Could this have happened without social media, without these new technologies?

I recognize the wonderful and the courageous and the die-hard, relentless work of activists in Egypt for decades now. We've had human rights groups in Egypt since the 1980s working against all odds. But I think, without social media, they would not have been able to make that connection and get onboard so many other people in the way that social media have done.

And I think the biggest role that social media has done to enable this revolution and to create this ability to imagine that we could overthrow a dictator in Egypt is this new thinking -- is basically allowing this understanding of "I count." I think this is the biggest role that social media has done, allowing Egyptians to understand individual empowerment and their ability to rise up against the state collectively.

Is this a lesson to governments, authoritative dictatorships throughout the world, that they have to get more savvy about how to cut off the Internet and cut off communication? Or are we at a point where, because of this new technology and because of the savviness of people to know how to use this in communicating, governments are really realizing that they have to be accountable to their actions?

I think the Mubarak regime answers beautifully, whether cracking down on social media or recognizing their being accountable. ... The uprising started with these protests on Jan. 25, but then it reached everyone else. It became much bigger than just social media and the invitation on social media. It became something that galvanized all Egyptians.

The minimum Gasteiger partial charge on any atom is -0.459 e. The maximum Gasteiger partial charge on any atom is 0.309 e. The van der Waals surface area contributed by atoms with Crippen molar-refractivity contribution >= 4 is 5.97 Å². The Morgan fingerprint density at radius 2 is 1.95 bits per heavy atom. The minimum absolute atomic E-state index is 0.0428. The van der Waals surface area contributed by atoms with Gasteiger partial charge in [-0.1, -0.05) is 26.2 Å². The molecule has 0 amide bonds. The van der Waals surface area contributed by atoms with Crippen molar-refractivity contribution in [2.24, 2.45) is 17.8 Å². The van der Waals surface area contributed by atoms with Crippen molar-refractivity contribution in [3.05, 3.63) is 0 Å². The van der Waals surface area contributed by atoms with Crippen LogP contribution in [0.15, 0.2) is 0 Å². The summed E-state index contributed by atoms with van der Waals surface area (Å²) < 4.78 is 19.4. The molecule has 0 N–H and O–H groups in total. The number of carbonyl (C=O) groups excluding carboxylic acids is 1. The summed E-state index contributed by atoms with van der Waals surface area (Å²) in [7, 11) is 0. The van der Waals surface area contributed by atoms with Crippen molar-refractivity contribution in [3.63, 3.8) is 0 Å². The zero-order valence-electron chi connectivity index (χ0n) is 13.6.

But four days into it, the Mubarak regime thought: "Well, you know, the Internet was instrumental in this, so let's shut down the Internet. People were organizing through Facebook and Twitter, so let's shut down their ability to do that." But it was too late, because even though they shut down the Internet, people continued to pour out into the streets. Then they turned on the Internet again and thought, "OK, well, we turn on the Internet again, and all these kids that we've made angry will go home." But they didn't go home. It just brought out even more kids.

They were like damned if you do, damned if you don't, which surely is a clear signal to every dictator out there that it's not about shutting down the Internet. It's about finally a realization by your people that you have suffocated for so long that they will not put up with it anymore. If there's one clear message from the Egyptian revolution, it is this, and I think this is why it captivated the imagination of people all over the world. It is a clear message from people saying: "No more. Enough." ...

The Muslim Brotherhood. Let's start before recent events. What role in the past did Muslim Brotherhood play in Egypt's societies? How big were they? Who were their base of support? Who were they before? And then we'll talk about who they are now.

The Muslim Brotherhood was founded in 1928, so they have a long history in Egypt. Parts of that history do have connections with violence, but they renounced violence several decades ago. And for at least ... five decades, their position has been: "We will not use violence. We want to take part in the political process. We believe in pluralism, and we want to be included."